Here in Ohio, the mumps virus is in the news right now, so everyone is in crisis mode. It seems that when we hear about one of the old childhood diseases, like mumps, measles or whooping cough, we worry that a catastrophe is brewing. We’ve bought into the medical mythology that these diseases no longer exist because we have vaccinated them out of existence. The truth is that these diseases are very much still with us. Vaccinated and unvaccinated alike are prone to getting them.
Mumps is a virus characterized by swollen salivary glands. Because it’s a virus, your family doctor (who you should always consult) cannot treat it with antibiotics and typically advises bed rest, plenty of fluids and symptom management. The issue of vaccination is very controversial and not a conversation I aim to get into in this space. Regardless of personal choices, I fear that there are those on both sides of the debate that are sorely unprepared should a family member contract mumps.
I was raised to always be prepared. We planned ahead and my mother always taught me that it was “better to have it and not need it than to want it and not have it.” When I started my own family, this training led me to prepare for what I would do if anyone managed to get one of the dreaded childhood diseases. I don’t live in fear of them, but I also don’t assume that they are never going to darken my doorway. So when I hear all the uproar because there is an “outbreak” of mumps, I tend to shrug my shoulders. I’m prepared; why isn’t everyone else?
Photo by Dawn Combs
Treat the Symptoms
As with most illnesses, the basic symptoms of mumps must be addressed. Mumps often includes a high fever, headache and sore throat. The illness will pass with relatively little intervention, but it’s important to monitor a person’s intake of water and ensure that the fever is manageable. There are, of course anti-viral herbs and immune supporting herbs that would be helpful in this case. I will explore them in more detail next week, but right now let’s first discuss how to address the symptoms.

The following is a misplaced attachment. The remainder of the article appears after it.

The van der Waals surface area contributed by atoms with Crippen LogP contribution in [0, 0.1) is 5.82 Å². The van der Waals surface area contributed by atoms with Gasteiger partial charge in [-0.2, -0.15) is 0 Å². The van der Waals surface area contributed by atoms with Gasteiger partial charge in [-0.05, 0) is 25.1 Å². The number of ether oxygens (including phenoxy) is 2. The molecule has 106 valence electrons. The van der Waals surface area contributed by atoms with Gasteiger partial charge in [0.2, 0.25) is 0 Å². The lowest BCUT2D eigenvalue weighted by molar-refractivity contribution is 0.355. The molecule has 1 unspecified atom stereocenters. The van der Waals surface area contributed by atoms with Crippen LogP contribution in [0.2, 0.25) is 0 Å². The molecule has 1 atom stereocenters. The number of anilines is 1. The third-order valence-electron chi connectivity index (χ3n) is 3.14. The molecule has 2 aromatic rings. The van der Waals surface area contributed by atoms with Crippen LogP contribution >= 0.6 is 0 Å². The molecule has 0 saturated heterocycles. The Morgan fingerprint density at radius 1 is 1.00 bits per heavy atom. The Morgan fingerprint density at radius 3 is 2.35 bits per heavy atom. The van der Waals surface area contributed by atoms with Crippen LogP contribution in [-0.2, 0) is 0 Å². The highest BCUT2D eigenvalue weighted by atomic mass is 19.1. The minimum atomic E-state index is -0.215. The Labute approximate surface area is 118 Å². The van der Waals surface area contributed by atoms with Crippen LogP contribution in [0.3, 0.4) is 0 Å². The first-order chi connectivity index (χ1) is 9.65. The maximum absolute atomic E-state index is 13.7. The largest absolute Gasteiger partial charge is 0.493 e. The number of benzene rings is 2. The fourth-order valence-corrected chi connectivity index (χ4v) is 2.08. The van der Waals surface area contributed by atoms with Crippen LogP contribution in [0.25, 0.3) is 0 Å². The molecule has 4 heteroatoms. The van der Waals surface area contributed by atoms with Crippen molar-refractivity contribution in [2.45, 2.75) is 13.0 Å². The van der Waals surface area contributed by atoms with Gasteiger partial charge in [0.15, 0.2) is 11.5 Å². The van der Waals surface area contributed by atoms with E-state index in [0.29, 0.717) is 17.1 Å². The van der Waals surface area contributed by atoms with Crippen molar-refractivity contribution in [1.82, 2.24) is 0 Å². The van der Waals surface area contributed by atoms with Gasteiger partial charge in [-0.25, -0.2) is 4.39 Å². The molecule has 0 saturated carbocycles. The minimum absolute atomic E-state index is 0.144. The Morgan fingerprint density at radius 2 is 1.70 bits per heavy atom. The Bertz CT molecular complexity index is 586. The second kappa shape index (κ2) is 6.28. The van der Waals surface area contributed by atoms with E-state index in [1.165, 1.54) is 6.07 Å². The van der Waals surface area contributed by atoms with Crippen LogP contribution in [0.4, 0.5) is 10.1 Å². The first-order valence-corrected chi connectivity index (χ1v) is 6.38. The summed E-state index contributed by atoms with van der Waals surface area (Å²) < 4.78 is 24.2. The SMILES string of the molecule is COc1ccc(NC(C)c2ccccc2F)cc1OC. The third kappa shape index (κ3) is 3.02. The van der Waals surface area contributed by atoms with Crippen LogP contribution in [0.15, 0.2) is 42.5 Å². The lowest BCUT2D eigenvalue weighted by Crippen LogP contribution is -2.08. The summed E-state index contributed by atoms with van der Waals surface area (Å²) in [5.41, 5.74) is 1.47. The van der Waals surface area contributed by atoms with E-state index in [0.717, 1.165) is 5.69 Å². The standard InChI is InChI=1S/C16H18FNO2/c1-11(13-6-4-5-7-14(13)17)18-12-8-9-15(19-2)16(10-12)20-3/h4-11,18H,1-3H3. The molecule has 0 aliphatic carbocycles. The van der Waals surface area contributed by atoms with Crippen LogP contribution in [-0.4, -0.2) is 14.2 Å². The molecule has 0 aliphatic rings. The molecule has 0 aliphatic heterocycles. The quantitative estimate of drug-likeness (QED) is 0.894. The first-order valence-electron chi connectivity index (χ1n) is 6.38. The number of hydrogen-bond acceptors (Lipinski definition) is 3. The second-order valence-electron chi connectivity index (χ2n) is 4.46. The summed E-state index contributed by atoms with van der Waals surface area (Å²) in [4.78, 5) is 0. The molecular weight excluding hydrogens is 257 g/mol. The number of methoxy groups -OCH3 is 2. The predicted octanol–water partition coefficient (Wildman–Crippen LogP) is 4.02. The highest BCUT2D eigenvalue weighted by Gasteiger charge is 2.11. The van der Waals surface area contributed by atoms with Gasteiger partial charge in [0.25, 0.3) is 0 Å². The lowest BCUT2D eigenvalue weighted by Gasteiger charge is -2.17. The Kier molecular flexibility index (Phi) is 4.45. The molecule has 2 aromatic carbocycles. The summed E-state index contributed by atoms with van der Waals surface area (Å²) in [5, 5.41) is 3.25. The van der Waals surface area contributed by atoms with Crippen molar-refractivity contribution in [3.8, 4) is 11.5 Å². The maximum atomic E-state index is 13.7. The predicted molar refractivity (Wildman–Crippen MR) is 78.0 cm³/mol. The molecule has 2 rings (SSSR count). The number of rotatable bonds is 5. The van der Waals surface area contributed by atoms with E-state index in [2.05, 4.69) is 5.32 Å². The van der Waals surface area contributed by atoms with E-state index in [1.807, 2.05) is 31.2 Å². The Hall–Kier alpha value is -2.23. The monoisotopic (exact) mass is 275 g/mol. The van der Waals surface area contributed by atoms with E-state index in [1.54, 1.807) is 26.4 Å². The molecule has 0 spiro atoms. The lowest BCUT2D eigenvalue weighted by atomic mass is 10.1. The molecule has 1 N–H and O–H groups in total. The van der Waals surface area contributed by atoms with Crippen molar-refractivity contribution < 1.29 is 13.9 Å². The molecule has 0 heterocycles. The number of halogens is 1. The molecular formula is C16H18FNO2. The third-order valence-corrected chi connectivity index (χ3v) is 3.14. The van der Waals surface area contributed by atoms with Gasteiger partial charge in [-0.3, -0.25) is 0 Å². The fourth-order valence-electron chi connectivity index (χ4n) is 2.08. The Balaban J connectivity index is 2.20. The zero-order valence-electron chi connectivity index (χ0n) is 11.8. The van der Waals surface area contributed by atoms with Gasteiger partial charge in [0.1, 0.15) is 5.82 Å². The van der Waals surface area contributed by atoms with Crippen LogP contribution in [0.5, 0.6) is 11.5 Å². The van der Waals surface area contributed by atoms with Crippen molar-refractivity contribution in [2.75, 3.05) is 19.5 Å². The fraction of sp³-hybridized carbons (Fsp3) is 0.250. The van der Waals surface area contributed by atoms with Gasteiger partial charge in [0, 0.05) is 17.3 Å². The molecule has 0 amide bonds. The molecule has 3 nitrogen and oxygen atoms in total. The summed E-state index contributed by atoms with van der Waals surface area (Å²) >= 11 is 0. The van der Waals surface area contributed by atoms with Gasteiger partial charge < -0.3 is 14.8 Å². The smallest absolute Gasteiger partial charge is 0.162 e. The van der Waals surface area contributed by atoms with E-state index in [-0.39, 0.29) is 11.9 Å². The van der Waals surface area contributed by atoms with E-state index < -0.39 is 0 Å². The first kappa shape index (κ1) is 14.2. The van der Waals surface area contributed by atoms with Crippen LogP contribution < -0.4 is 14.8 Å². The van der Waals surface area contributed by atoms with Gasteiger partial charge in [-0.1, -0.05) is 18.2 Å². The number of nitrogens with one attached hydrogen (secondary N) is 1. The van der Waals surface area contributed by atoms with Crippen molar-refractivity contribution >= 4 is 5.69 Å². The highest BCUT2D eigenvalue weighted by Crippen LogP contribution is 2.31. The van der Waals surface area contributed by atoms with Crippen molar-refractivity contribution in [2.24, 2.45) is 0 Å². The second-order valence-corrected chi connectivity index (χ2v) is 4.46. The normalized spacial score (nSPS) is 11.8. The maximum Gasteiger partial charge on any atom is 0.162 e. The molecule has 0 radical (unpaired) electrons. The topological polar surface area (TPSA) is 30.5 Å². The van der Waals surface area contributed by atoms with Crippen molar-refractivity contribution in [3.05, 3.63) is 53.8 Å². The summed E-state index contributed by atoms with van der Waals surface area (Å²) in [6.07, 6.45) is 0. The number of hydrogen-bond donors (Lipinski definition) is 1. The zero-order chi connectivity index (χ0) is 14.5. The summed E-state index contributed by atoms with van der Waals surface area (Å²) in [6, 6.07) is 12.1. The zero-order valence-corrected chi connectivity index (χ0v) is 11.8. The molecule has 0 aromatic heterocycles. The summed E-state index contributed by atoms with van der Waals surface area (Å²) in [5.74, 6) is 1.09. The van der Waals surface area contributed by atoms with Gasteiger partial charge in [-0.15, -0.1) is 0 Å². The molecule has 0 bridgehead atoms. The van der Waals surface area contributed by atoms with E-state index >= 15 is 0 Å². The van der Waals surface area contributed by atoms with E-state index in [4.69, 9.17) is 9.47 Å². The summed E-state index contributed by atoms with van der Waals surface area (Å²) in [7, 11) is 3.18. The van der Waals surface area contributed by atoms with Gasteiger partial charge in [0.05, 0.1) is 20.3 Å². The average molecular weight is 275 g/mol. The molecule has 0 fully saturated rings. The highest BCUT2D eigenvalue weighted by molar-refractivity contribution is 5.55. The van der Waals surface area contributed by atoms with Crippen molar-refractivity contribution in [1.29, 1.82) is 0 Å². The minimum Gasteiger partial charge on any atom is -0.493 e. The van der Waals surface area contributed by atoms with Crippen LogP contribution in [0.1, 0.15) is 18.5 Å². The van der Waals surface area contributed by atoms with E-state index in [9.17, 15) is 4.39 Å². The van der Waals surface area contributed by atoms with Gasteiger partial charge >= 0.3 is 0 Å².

I always let a fever run its course unless it is too high or too prolonged. I keep a tincture around for the fever that is out of control. It can be made with peppermint (Mentha piperita), catnip (Nepeta cataria) and elder (Sambucus canadensis). These herbs are classified as diaphoretics, meaning they bring about sweating, which will break a fever in an appropriate manner.
For a sore throat, my favorite remedy is a simple sage (Salvia officinalis) tea with a spoon full of honey. Add a bit of chamomile (Matricaria recutita) or rosemary (Rosmarinus officinalis) for anti-inflammatory and pain relief, and you’ve got yourself a delicious sipping tea that will keep your loved one hydrated and comfortable. The best part is that all these plants are easy to grow in the garden or in pots wherever you live.
With any serious illness, it is always important to work with a family physician. It’s simply not necessary to panic, especially if you have a plan for what you will do when your family gets sick. Many of the diseases for which we have the most cultural fear just have to run their course. Because mumps doesn’t really have a “treatment” is all the more reason to have a plan for home care. There is no need for your loved one to suffer when you have a supply of herbs to make them comfortable as they recover.
Try these other herbal remedies: